A said parish land could have been divided into multiple parcels, and if your property is on one of them, you could end up paying the entire amount, due to the fact that the PCC is not obligated to divide the cost of the chancel-repair-liability between the parcels of the original rectorial land. It is part of the conveyancing process to do the chancel-repair-liability search and adjust your budget as requested, by taking into consideration that the maintenance debts towards the PCC could be higher than any other house search.

An interesting aspect is the fact that the property does not necessarily have to be in the immediate area of a medieval church for it to be liable for any church repairs charges. A search through the National Archives can give you more information, but it does not guarantee that if the property was not found in their records, it means that is chancel liability free.

Before October 2013, as a landlord, you were obligated to pay, even if you were not aware of the fact that your property is under an unregistered chancel liability. After October 2013, the PCC only enforce the liability if the property is protected by registration of a notice against the registered title. On the other hand, if the land is not registered with the Land Registry, the liability could be registered by way of caution against first registration.

We strongly advise you to have the chancel repair liability search conducted before investing a large amount of money in a purchase that might end up costing you more than you can afford.

Conveyancing costs: An overview

26/01/2015

Conveyancing is a lengthy process that involves quite a lot of money. If not careful, one can get snookered in the process specially when it comes to solicitor’s fees. Beware of the extra fees that solicitors charge upon their fees. Here is an overview of the costs involved in conveyancing-

Solicitor's fees: You have to pay the solicitor £350 - £500 for doing the job of conveyancing for you. Solicitors may ask for an additional £80-140 for making searches against the property.

Disbursements: The amounts your solicitor pays to others on your behalf.

Searches against the property:

  1. Drainage and mining search- The buyer’s solicitor will do a drainage search to find out if the house’s drainage system is in working order i.e. if the house is connected to public drains. It costs £45 to do the search. The solicitor will have to do a mining search too which does not cost more than £250.
  2. Environmental search- The solicitor has to search the areas surrounding the property to gather information such as whether there have been any incidents of environmental pollution or damage in the area caused by the local firms or industries. It costs £40 to do an environmental search.
  3. Local authority search- A local authority search reveals if there have been any complaints made against the property with Local Council. The fees in a local authority search can vary a great deal ranging from £40-300.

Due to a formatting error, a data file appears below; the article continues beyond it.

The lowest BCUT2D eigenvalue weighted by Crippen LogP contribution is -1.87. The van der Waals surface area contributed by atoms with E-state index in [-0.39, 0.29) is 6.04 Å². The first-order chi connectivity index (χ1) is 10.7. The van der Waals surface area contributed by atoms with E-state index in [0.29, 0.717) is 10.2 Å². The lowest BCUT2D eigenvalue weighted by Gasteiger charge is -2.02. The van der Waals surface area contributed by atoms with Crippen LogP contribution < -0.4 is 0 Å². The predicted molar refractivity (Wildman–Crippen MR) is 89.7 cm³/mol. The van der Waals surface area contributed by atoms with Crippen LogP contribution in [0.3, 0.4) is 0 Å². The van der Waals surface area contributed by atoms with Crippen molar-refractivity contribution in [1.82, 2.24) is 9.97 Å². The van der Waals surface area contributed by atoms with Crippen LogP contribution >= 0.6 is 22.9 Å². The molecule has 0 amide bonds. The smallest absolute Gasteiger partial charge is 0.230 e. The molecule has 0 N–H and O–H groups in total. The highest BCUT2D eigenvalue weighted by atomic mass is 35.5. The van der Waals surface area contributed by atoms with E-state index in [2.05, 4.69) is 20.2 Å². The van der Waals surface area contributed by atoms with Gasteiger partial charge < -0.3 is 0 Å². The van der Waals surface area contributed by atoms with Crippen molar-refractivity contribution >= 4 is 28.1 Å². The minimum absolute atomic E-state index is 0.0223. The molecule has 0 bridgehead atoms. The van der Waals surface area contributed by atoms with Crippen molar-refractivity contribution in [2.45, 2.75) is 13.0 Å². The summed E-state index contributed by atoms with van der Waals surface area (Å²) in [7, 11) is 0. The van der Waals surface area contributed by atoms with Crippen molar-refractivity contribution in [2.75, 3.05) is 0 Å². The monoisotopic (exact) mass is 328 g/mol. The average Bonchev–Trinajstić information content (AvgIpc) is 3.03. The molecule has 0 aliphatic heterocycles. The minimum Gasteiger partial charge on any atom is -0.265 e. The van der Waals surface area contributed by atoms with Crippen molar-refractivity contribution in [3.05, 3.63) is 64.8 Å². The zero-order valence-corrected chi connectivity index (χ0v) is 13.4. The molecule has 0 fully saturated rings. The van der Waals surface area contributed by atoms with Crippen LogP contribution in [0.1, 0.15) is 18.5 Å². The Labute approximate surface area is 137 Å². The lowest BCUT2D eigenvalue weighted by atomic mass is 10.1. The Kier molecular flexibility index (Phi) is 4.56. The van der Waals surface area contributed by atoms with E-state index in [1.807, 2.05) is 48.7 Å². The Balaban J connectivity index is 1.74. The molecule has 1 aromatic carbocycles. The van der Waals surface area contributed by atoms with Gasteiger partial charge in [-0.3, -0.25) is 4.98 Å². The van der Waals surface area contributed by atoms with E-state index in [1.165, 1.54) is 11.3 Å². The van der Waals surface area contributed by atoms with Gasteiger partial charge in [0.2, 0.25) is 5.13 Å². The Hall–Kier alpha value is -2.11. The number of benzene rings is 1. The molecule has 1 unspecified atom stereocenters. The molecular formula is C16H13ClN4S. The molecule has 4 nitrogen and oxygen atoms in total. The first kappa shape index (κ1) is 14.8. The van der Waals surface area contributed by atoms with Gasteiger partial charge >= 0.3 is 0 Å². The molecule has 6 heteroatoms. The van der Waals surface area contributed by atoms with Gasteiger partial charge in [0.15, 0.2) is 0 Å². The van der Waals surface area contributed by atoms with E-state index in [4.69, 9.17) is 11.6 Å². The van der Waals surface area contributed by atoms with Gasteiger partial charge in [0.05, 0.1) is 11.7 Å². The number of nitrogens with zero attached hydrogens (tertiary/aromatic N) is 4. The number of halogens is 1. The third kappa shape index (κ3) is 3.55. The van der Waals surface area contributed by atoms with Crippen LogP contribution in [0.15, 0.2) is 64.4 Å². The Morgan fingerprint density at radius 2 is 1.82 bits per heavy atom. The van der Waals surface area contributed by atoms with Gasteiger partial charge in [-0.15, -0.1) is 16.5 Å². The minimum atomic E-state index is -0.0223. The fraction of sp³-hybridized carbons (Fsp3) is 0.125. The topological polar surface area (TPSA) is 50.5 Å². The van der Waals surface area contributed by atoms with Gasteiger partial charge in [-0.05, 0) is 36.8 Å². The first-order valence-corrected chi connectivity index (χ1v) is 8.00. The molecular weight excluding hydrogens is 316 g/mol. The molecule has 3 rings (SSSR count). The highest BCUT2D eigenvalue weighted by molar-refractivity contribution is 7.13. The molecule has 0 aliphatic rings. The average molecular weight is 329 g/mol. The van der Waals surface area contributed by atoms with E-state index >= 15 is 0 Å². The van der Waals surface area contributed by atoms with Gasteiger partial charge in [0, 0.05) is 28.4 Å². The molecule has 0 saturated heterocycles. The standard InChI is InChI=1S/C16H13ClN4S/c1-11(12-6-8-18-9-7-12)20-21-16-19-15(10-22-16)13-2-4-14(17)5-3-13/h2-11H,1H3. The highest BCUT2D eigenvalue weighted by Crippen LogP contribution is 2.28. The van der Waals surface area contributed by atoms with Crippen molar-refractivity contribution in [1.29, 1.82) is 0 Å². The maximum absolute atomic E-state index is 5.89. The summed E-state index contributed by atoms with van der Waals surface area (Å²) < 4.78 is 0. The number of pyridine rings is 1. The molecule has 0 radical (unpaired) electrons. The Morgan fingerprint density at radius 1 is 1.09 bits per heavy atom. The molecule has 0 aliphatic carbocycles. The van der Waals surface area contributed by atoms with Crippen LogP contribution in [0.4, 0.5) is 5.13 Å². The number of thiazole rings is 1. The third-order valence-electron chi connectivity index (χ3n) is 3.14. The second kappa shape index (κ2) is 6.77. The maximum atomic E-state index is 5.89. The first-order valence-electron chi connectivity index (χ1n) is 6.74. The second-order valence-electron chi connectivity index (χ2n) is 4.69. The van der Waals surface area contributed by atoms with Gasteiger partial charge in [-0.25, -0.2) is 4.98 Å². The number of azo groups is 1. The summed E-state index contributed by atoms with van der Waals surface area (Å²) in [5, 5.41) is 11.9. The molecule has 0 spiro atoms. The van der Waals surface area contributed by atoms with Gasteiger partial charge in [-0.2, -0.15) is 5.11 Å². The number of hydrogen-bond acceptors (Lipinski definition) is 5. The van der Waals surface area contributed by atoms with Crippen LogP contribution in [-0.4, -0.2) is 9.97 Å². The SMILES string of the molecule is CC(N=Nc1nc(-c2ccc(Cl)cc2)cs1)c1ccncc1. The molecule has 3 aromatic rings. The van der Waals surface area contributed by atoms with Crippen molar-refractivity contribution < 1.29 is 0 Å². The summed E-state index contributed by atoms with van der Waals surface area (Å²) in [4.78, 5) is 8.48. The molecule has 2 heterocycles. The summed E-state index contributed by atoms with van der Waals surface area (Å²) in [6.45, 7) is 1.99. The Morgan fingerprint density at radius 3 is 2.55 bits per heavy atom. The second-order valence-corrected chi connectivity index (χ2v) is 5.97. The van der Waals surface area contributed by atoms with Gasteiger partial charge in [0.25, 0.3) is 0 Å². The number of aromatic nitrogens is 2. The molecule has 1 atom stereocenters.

4. Land registry search- A land registry search is made after the signing of the contract and registering the buyer as the new owner of the property. This is to make sure that the state of the registration has not been altered and that the buyer has priority for at least 30 days following the registration over all the attempts to change it. A land registry search costs as much as £3.
  5. Chancel repair liability search- This is to determine whether you are liable to contribute for the repairs of the local parish/church. It costs £20.

Mortgage fees:

  1. Purchase- Given that you are buying the property with mortgage, your solicitor will work as your lender’s as well as your representative and charge you £50-75 excluding the price of the mortgage. Also, your solicitor will check whether you are bankrupt which will cost £2.
  2. Sale- If you are the seller and your property has a mortgage on it, your solicitor will pay off your lender which will cost you £50-75 save the mortgage money.

Land registration fee: The land registration fee (£220) is paid to the Land Registry for registering your name as the owner of the property or/any mortgage charge. A land registry document stating your ownership costs £6-12.

Stamp duty land tax: This is paid to the government and is calculated on the value of the property. The rate is 0% up to £125,000, 1% of the price up to £250,000, 3% if the price is more than £250,000 and 4% if the price exceeds £500,000. An additional fee of £25 known as SDLT completion fee has to be paid to the HM Revenue and Customs if due.

Telegraphic Transfer fees: This is the fee banks charge when they transfer the buyers’ money to the seller’ solicitor. It costs about £40.

VAT: It is payable on the solicitor’s fees at a rate that changes with time. The rate is presently 17.5%.